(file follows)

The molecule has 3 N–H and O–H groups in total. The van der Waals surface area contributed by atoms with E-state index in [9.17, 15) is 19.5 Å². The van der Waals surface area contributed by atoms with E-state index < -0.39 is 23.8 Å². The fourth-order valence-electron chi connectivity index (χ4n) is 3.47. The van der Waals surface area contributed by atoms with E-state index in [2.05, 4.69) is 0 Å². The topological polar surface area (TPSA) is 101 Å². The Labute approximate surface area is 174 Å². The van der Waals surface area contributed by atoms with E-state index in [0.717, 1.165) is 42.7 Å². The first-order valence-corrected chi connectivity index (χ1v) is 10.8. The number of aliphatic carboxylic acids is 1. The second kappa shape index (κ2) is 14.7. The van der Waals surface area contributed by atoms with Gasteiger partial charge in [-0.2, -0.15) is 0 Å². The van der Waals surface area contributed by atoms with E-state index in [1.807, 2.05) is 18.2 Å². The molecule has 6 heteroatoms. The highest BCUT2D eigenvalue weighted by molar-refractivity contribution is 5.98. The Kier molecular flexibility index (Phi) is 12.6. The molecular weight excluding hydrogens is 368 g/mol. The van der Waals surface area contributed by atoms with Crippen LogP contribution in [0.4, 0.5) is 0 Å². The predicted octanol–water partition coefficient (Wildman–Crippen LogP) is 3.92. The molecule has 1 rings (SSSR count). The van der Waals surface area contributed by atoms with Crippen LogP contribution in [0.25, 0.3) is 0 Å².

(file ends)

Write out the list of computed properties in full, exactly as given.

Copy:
The molecule has 3 N–H and O–H groups in total. The van der Waals surface area contributed by atoms with E-state index in [9.17, 15) is 19.5 Å². The van der Waals surface area contributed by atoms with E-state index < -0.39 is 23.8 Å². The fourth-order valence-electron chi connectivity index (χ4n) is 3.47. The van der Waals surface area contributed by atoms with E-state index in [2.05, 4.69) is 0 Å². The topological polar surface area (TPSA) is 101 Å². The Labute approximate surface area is 174 Å². The van der Waals surface area contributed by atoms with E-state index in [0.717, 1.165) is 42.7 Å². The first-order valence-corrected chi connectivity index (χ1v) is 10.8. The number of aliphatic carboxylic acids is 1. The second kappa shape index (κ2) is 14.7. The van der Waals surface area contributed by atoms with Gasteiger partial charge in [-0.2, -0.15) is 0 Å². The van der Waals surface area contributed by atoms with E-state index in [1.807, 2.05) is 18.2 Å². The molecule has 6 heteroatoms. The highest BCUT2D eigenvalue weighted by molar-refractivity contribution is 5.98. The Kier molecular flexibility index (Phi) is 12.6. The molecular weight excluding hydrogens is 368 g/mol. The van der Waals surface area contributed by atoms with Crippen LogP contribution in [0.4, 0.5) is 0 Å². The predicted octanol–water partition coefficient (Wildman–Crippen LogP) is 3.92. The molecule has 1 rings (SSSR count). The van der Waals surface area contributed by atoms with Crippen LogP contribution in [0.25, 0.3) is 0 Å².